A lot has changed in the field of dentistry over the years. One thing that will always stay the same is the need for each and every person to have access to a high-quality, licensed dentist.
As health care remains a hot-button issue nationally, Oregon’s legislators have also been focused on access to health care here at home.
As a supporting member of organized dentistry and as a specialist practicing endodontics for over 35 years, I believe that access to oral health care needs to be at the top of our priority list.
There are many barriers to accessing oral health care, particularly in our rural communities. When faced with the prospect of missing out on a day’s pay by driving to the other side of the county for a dental cleaning, filling a cavity or root canal treatment, many people don’t see much of a choice.
Rural residents are also more likely to avoid going to the dentist out of fear, cultural barriers or an inability to pay for services. Education and preventative measures are less likely to be present in the lives of children living in areas outside of our metropolitan areas.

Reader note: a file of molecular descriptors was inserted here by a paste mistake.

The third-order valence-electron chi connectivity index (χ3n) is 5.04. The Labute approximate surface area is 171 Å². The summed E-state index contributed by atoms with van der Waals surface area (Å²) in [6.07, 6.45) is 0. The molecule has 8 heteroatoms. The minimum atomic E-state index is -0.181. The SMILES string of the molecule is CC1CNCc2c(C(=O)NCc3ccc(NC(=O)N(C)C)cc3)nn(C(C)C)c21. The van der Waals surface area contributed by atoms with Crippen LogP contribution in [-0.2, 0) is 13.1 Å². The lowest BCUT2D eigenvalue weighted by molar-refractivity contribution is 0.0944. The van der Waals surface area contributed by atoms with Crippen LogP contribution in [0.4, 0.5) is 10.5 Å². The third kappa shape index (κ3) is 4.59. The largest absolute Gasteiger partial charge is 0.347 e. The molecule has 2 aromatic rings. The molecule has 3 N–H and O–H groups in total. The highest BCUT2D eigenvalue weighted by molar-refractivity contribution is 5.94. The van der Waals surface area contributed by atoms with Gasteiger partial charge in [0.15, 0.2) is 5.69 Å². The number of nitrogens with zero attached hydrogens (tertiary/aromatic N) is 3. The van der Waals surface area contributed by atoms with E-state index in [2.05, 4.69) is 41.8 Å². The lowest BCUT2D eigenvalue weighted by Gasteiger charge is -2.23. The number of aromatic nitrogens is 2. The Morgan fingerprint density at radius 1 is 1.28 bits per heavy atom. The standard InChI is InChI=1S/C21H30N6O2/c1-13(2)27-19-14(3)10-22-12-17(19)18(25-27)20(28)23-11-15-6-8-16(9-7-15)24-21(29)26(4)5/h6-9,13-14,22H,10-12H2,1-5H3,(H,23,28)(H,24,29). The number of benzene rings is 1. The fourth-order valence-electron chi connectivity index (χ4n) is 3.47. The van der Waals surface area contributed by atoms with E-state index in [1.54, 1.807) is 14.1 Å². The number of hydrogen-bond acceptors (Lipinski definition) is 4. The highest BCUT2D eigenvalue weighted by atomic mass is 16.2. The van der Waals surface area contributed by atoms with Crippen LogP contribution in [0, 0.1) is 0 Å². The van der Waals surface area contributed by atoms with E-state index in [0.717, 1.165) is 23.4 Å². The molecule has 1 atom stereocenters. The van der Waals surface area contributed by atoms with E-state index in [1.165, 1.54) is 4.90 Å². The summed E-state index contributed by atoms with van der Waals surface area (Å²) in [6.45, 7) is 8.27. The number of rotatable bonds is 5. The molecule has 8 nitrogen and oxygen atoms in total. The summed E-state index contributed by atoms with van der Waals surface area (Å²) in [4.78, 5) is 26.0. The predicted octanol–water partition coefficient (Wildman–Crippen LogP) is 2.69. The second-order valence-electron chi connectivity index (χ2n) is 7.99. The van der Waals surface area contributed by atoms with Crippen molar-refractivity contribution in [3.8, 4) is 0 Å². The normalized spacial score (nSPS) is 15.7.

Here in Klamath Falls, we are fortunate to have our fair share of dental health care providers. The same is not true for all of Klamath County or for our neighbors in Lake and Jackson counties.
Oregon’s oral health care providers are not equitably distributed throughout the more rural areas of our state. According to a recent study conducted by the Health Policy Institute, we have more than enough dentists to serve our entire population. However, they are not always located near the patients who need them most.
I moved to Klamath Falls and opened my endodontics practice in 2006 because I was drawn to the lifestyle it offers. My love for horses, the outdoors and the high desert climate made my decision an easy one. Moving to a rural area can be a very difficult choice for recent dental school graduates. Often faced with crippling debt, the easier choice is to settle down in a populated city where you know you’ll be able to pay back student loans.
We need to make every effort to not only get patients to the dentist, but also to get dentists, and oral health education, to the families that need them.
Thankfully, the Legislature this year extended Oregon’s rural practitioner tax credit, a program that is vital to ensuring rural Oregonians have access to doctors and dentists, but there is still more to be done now that the legislative session has ended.
We must continue to provide incentives that make it possible for dentists to serve the rural communities that need our services by providing loan repayment and forgiveness programs for new graduates, and by making it more affordable for providers to work with patients covered by the Oregon Health Plan through increasing reimbursement rates. The resulting increase in OHP providers will continue helping us to improve access to care.
All Oregonians, including those in rural Oregon towns, deserve to have access to high-quality, licensed oral health care providers.